Toralf Boge, & Ou Ma (2011). Using Advanced Industrial Robotics for Spacecraft Rendezvous and Docking simulation Robotics and Automation (ICRA), 1-4 DOI: 10.1109/ICRA.2011.5980583
Wilcox, B. (1992). Robotic vehicles for planetary exploration Applied Intelligence, 2 (2), 181-193 DOI: 10.1007/BF00058762
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Realistic views of robots are usually centered on grappling arms hidden behind safety cages, but Rethink Robotics is working to change that. The Massachusetts-based company produces the Baxter line of robots shown above. These machines are designed to adapt to their local environment so that even unskilled labor can train them to do work. Perhaps equally important, they’re affordable and designed with simplicity in mind.
Factories that already have an extensive physical plant usually have to undergo a painful integration period to get their new robots to work with the current assembly line structure. Baxter works out of the box, and can get acclimated to a workshop in an hour or so. Human presence detectors mean that Baxter always knows that living employees are there. While that naturally means that the unit is safer than less-capable robots, Baxter is also far more capable of working alongside people.
Most robots have to be manipulated from a remote terminal. Baxter actually comes with a display panel and a navigator control. Since it resembles a face, the display is relatively easy for even the uninitiated to get used to. That’s a real bonus for work environments that have a large number of existing employees.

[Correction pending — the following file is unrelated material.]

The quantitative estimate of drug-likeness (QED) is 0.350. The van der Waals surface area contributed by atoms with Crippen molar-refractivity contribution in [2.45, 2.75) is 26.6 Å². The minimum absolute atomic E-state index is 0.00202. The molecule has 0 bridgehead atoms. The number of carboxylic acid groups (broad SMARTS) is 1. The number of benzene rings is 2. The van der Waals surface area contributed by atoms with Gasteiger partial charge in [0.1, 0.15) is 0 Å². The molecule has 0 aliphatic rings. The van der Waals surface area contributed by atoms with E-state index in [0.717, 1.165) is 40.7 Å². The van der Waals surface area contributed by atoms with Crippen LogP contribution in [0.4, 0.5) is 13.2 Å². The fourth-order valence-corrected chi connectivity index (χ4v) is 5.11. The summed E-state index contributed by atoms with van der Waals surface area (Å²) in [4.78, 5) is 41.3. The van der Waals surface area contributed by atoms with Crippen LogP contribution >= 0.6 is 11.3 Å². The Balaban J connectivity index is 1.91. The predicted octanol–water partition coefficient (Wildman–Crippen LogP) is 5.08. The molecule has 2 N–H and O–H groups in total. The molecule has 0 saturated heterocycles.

The most amazing aspect of this technology has nothing to do with feats of engineering, however. Baxter and other ‘intelligent’ robots help to keep manufacturing jobs in domestic facilities. Grinding and polishing machines are quickly being sent overseas. Few places can afford to keep blister packaging operations in North America. Products are sometimes even shipped overseas, put into thermoformed trays in a foreign country, and then imported back into the domestic marketplace.
New types of robots can do these jobs without the need for sending goods to foreign countries. That’s a real benefit for companies who have been debating offshoring their operations for some time. In fact, some analysts believe that new manufacturing technologies might even help bring jobs back to domestic marketplaces. While the media has often portrayed robots as devices that steal jobs away from human workers, they might ironically actually be creating plenty of new jobs right here at home.
There are plenty of other benefits that aren’t related to socio-political trends. Offshoring is actually a major environmental problem. Transportation services use a substantial amount of fuel. By keeping manufacturing jobs closer to home, companies can actually reduce their carbon footprint as well as costs. Some businesses might end up investing in robots for these reasons alone.
A revolution is starting to take place in manufacturing. Robots like Baxter are essentially consumer electronics. They can be expected to work out of the box. There’s no reason to assume that future robotic options will be any less dazzling in the near future. Hobbyist machines already started to appear on the shelves in the 1980s. It’s only a matter of time before anyone will be able to purchase his or her own robot. Even local operations will ultimately have the option of taking advantage of this technology.